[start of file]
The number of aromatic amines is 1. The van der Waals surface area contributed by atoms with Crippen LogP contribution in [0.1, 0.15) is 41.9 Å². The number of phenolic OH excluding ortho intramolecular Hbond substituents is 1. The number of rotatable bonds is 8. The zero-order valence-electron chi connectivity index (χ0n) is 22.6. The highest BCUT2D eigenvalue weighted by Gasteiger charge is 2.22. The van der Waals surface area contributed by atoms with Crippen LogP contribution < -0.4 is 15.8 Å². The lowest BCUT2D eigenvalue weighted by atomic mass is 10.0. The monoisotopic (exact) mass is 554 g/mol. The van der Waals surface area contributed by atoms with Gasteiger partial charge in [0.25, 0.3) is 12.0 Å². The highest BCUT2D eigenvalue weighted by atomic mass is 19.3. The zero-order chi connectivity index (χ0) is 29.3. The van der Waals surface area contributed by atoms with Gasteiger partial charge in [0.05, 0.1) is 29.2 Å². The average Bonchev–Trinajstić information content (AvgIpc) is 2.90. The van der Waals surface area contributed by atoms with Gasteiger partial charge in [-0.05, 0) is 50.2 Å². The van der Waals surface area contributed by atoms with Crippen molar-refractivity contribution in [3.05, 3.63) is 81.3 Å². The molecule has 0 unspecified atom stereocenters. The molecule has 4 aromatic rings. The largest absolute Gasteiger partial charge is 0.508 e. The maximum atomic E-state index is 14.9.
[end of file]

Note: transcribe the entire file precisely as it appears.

The number of aromatic amines is 1. The van der Waals surface area contributed by atoms with Crippen LogP contribution in [0.1, 0.15) is 41.9 Å². The number of phenolic OH excluding ortho intramolecular Hbond substituents is 1. The number of rotatable bonds is 8. The zero-order valence-electron chi connectivity index (χ0n) is 22.6. The highest BCUT2D eigenvalue weighted by Gasteiger charge is 2.22. The van der Waals surface area contributed by atoms with Crippen LogP contribution < -0.4 is 15.8 Å². The lowest BCUT2D eigenvalue weighted by atomic mass is 10.0. The monoisotopic (exact) mass is 554 g/mol. The van der Waals surface area contributed by atoms with Gasteiger partial charge in [0.25, 0.3) is 12.0 Å². The highest BCUT2D eigenvalue weighted by atomic mass is 19.3. The zero-order chi connectivity index (χ0) is 29.3. The van der Waals surface area contributed by atoms with Gasteiger partial charge in [0.05, 0.1) is 29.2 Å². The average Bonchev–Trinajstić information content (AvgIpc) is 2.90. The van der Waals surface area contributed by atoms with Gasteiger partial charge in [-0.05, 0) is 50.2 Å². The van der Waals surface area contributed by atoms with Crippen molar-refractivity contribution in [3.05, 3.63) is 81.3 Å². The molecule has 0 unspecified atom stereocenters. The molecule has 4 aromatic rings. The largest absolute Gasteiger partial charge is 0.508 e. The maximum atomic E-state index is 14.9.